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Blog Post

The Gardens of Ann Arbor - A Walk Through the History of the Ann Arbor Garden Club

Tue, 09/10/2013 - 10:08am


For more than 80 years the [|Ann Arbor Garden Club] has been beautifying the public and private lands of Ann Arbor. Old News is launching a new [|Feature] on the history of the AAGC this Wednesday, Septemeber 11, at 7:00 p.m. at the [|Pittsfield Branch Library]. Grace Shackman's article highlights the Garden Club's commitment to their original mission, to assist the citizens of Ann Arbor to grow a beautiful city through [|education], [|outreach], [|community service] and [|public events]. The Feature includes hundreds of articles and photos from the archives of the Ann Arbor News.

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Blog Post

The Battle On Broadway Hill: When The Soap Box Derby Came To Ann Arbor

Sun, 08/18/2013 - 3:06pm


In 1936 the Ann Arbor Daily News and Chevrolet brought the [|Soap Box Derby] to Ann Arbor, promoting the race with [|page one stories], plenty of [|pictures] of local boys and [|display ads] meant to entice every boy in the county to enter the Derby. [|Officials] were appointed, the [|rules explained] and the "long, smooth and straight" [|Broadway Hill] named as the site of the race. The [|lead-up] to the race gave News photographers plenty of display space for their [|pictures] of local hopefuls [|building] and [|testing] their cars. More than [|6,000 fans] watched [|John Mayfield] win the inaugural Battle on Broadway Hill. In 1937, the [|page one story] promoting the Soap Box Derby was bigger, the [|coverage more extensive] and the [|prizes] offered by local merchants really cool. The Chief of Police talked [|crowd control] as race day on Broadway Hill approached. [|Controversy] over his residency did not stop Merlin Hahn from [|winning] the 1937 crown. Although there was plenty of interest by [|young girls in the race], the [|Soap Box Derby] did not allow girls to compete until 1971. Enjoy the articles and pictures and, if you can, help us solve the [|mystery]: who is [|Babs?]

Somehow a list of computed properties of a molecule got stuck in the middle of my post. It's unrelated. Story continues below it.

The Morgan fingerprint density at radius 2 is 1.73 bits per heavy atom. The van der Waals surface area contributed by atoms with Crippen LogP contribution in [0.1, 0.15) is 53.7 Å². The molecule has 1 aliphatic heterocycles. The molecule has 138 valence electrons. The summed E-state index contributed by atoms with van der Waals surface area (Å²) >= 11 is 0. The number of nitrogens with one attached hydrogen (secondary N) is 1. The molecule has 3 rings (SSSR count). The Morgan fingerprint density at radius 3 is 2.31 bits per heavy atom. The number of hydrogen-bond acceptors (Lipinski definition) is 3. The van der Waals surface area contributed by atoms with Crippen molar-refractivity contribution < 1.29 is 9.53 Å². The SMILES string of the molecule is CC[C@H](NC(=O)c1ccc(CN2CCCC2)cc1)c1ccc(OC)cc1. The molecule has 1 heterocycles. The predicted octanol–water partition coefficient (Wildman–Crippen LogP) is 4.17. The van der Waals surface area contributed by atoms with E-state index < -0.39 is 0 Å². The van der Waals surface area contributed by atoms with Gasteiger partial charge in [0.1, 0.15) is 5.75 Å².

Update! Turns out "Babs" is the name of the car piloted by 1938 Soap Box Derby winner Lynn Smith and he named the winning car after his sister, [|Babs Smith.] In an interview granted to the News after his victory, [|Lynn tells all.]